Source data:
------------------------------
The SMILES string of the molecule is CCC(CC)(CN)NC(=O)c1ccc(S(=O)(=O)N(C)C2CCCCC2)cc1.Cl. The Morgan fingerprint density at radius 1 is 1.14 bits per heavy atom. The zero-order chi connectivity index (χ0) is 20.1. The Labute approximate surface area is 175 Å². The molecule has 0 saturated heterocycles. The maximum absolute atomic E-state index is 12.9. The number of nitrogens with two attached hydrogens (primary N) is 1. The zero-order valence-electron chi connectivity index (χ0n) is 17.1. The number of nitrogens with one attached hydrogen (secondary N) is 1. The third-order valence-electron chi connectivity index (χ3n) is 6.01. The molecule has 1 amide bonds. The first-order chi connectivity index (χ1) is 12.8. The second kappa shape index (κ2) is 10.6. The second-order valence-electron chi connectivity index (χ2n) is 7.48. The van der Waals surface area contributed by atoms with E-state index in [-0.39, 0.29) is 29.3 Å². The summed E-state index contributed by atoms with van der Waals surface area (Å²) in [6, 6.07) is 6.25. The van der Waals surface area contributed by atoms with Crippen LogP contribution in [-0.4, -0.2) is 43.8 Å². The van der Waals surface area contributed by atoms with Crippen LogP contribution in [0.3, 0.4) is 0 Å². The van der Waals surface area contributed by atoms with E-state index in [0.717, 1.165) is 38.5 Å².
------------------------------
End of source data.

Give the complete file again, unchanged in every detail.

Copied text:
The SMILES string of the molecule is CCC(CC)(CN)NC(=O)c1ccc(S(=O)(=O)N(C)C2CCCCC2)cc1.Cl. The Morgan fingerprint density at radius 1 is 1.14 bits per heavy atom. The zero-order chi connectivity index (χ0) is 20.1. The Labute approximate surface area is 175 Å². The molecule has 0 saturated heterocycles. The maximum absolute atomic E-state index is 12.9. The number of nitrogens with two attached hydrogens (primary N) is 1. The zero-order valence-electron chi connectivity index (χ0n) is 17.1. The number of nitrogens with one attached hydrogen (secondary N) is 1. The third-order valence-electron chi connectivity index (χ3n) is 6.01. The molecule has 1 amide bonds. The first-order chi connectivity index (χ1) is 12.8. The second kappa shape index (κ2) is 10.6. The second-order valence-electron chi connectivity index (χ2n) is 7.48. The van der Waals surface area contributed by atoms with E-state index in [-0.39, 0.29) is 29.3 Å². The summed E-state index contributed by atoms with van der Waals surface area (Å²) in [6, 6.07) is 6.25. The van der Waals surface area contributed by atoms with Crippen LogP contribution in [-0.4, -0.2) is 43.8 Å². The van der Waals surface area contributed by atoms with Crippen LogP contribution in [0.3, 0.4) is 0 Å². The van der Waals surface area contributed by atoms with E-state index in [0.717, 1.165) is 38.5 Å².